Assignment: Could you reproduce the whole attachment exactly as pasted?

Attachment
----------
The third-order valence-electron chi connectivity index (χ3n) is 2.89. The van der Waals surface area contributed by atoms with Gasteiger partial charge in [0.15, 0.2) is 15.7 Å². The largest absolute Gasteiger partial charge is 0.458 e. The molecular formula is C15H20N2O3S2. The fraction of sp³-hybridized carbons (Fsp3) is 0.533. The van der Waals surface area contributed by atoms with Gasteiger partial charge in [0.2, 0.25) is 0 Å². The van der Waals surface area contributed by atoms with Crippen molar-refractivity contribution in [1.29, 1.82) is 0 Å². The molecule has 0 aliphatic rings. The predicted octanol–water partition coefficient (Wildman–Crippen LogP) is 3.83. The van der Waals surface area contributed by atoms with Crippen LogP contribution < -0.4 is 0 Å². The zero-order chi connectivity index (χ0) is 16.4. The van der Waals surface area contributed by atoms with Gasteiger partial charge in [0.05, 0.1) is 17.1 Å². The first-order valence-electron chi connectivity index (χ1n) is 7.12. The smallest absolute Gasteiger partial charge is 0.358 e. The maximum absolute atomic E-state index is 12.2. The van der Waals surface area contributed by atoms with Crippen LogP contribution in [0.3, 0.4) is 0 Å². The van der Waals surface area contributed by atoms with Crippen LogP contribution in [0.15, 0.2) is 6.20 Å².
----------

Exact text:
The third-order valence-electron chi connectivity index (χ3n) is 2.89. The van der Waals surface area contributed by atoms with Gasteiger partial charge in [0.15, 0.2) is 15.7 Å². The largest absolute Gasteiger partial charge is 0.458 e. The molecular formula is C15H20N2O3S2. The fraction of sp³-hybridized carbons (Fsp3) is 0.533. The van der Waals surface area contributed by atoms with Gasteiger partial charge in [0.2, 0.25) is 0 Å². The van der Waals surface area contributed by atoms with Crippen molar-refractivity contribution in [1.29, 1.82) is 0 Å². The molecule has 0 aliphatic rings. The predicted octanol–water partition coefficient (Wildman–Crippen LogP) is 3.83. The van der Waals surface area contributed by atoms with Crippen LogP contribution < -0.4 is 0 Å². The zero-order chi connectivity index (χ0) is 16.4. The van der Waals surface area contributed by atoms with Gasteiger partial charge in [0.05, 0.1) is 17.1 Å². The first-order valence-electron chi connectivity index (χ1n) is 7.12. The smallest absolute Gasteiger partial charge is 0.358 e. The maximum absolute atomic E-state index is 12.2. The van der Waals surface area contributed by atoms with Crippen LogP contribution in [0.3, 0.4) is 0 Å². The van der Waals surface area contributed by atoms with Crippen LogP contribution in [0.15, 0.2) is 6.20 Å².